There are some amazing groups who are very vocal about the right to have a welcoming and non-toxic space for women to enjoy playing their favourite games. I volunteer with Dota Valkyries, an organisation for women interested in the game, Women in Esports, an initiative run by British Esports, and Esports Wales, my national body for gaming, to help other women feel more confident to speak up and just enjoy the game in the same way their male counterparts are able to.

Even without the degradation there’s still very clearly something not right in the gaming industry – there’s a disproportionate amount of men in high-level roles in esports, and a huge difference between the number of men and women attending professional events, which can’t be put down to no women playing games.

Studies suggest that around 40 per cent of console gamers are women, whilst women make up the majority of the market for role-playing games like The Witcher, Elder Scrolls, and Fallout series on PC. The problem isn’t that women don’t want to play games, it’s that sexism and male-dominated spaces push them away from certain aspects of gaming and esports, making it even harder to bring new women into the community.

In one game, three of the four people on my team instantly reacted negatively when they heard my voice, berating me with sexist and sexual comments until I muted everyone on the team

You might not think it’s important but the sexism in the esports industry is absurd. Last year ESL, one of the biggest tournament organisers in the scene, announced the GG For All initiative, which included a $500,000 women’s only competitive scene for Counter Strike Global Offensive (CS:GO), and was met with dozens of messages protesting the scheme, with people complaining that women were given an unfair competitive advantage, “wasted money”, and didn’t deserve a spot in the limelight.

Why? It’s hard to say for sure but elements of bigotry and hurt egos were displayed out in the open as people opposed the idea, which would spread that $500,000 out into two leagues, each with a total prize pool of $150,000 for 24 teams, and a $100,000 event between the two leagues.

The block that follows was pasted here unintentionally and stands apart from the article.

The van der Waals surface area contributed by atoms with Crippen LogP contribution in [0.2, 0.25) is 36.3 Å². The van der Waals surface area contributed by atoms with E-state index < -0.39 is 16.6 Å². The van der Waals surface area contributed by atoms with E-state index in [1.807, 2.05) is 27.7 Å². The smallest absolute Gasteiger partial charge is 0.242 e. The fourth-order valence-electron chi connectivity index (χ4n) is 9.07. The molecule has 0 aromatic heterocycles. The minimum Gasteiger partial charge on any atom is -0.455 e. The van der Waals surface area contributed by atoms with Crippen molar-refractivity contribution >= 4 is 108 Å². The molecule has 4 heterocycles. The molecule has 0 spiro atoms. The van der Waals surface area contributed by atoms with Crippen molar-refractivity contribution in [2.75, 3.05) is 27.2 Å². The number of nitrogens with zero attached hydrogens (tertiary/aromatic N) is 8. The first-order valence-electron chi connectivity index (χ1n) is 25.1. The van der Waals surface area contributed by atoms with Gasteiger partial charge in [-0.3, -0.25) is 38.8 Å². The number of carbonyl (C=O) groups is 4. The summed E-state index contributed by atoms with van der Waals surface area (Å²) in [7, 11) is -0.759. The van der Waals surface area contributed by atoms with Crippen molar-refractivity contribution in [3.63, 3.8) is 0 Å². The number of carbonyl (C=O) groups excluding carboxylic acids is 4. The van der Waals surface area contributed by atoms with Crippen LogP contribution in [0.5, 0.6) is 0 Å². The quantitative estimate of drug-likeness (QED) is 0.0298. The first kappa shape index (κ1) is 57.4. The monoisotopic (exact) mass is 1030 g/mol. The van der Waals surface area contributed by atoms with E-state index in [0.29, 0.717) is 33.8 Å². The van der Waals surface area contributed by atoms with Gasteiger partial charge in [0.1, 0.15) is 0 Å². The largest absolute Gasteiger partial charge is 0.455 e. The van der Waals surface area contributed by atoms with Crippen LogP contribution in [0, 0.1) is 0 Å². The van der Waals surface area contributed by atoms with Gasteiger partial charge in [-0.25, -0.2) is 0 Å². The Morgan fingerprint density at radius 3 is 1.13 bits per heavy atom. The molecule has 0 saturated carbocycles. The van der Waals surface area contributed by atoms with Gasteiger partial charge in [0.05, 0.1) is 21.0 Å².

All in all, it’s a pretty small amount of money compared to the $1m events known as Majors, available for professional CS:GO players, of which there are usually three in a year. But even if those opposing the scheme are right, why does it matter? There are currently no women competing on the main stage of any CS:GO or Dota 2 competition, leaving people like me without role models to aspire to.

Dota Valkyries is one of the main groups supporting women interested in the game, and I’ve been on the commentary team for several of their tournaments

It’s not a case that women just aren’t good enough because there are plenty of high-ranked women in the scene. The reasons behind there not being any professional female players are far too complex to be solved by a simple “get good”, but of course, adding levels of nuance to the discussion would completely destroy the “gotcha” type arguments many of these people like to engage in.

The most heartbreaking thing for me is that people fail to consider how this vile hatred affects the women around them, the players who have no ability or desire to become professionals or see their faces on the main stage broadcast. It means women don’t use their microphones to talk in game, play alone, or even don’t play at all for fear of being abused.

It stops women from feeling like there’s a place for them playing games and reinforces the gender split we see imprinted on children from a young age with Xbox and PlayStation accessories made for boys, with nothing about video games targeted to girls.

I’m proud to stand up and put myself out there and say I like playing video games. The hatred I get hurts, but if just one other woman can see me and feel more comfortable booting up one of her favourite games, then I’ve achieved something incredible that makes the pain worth something.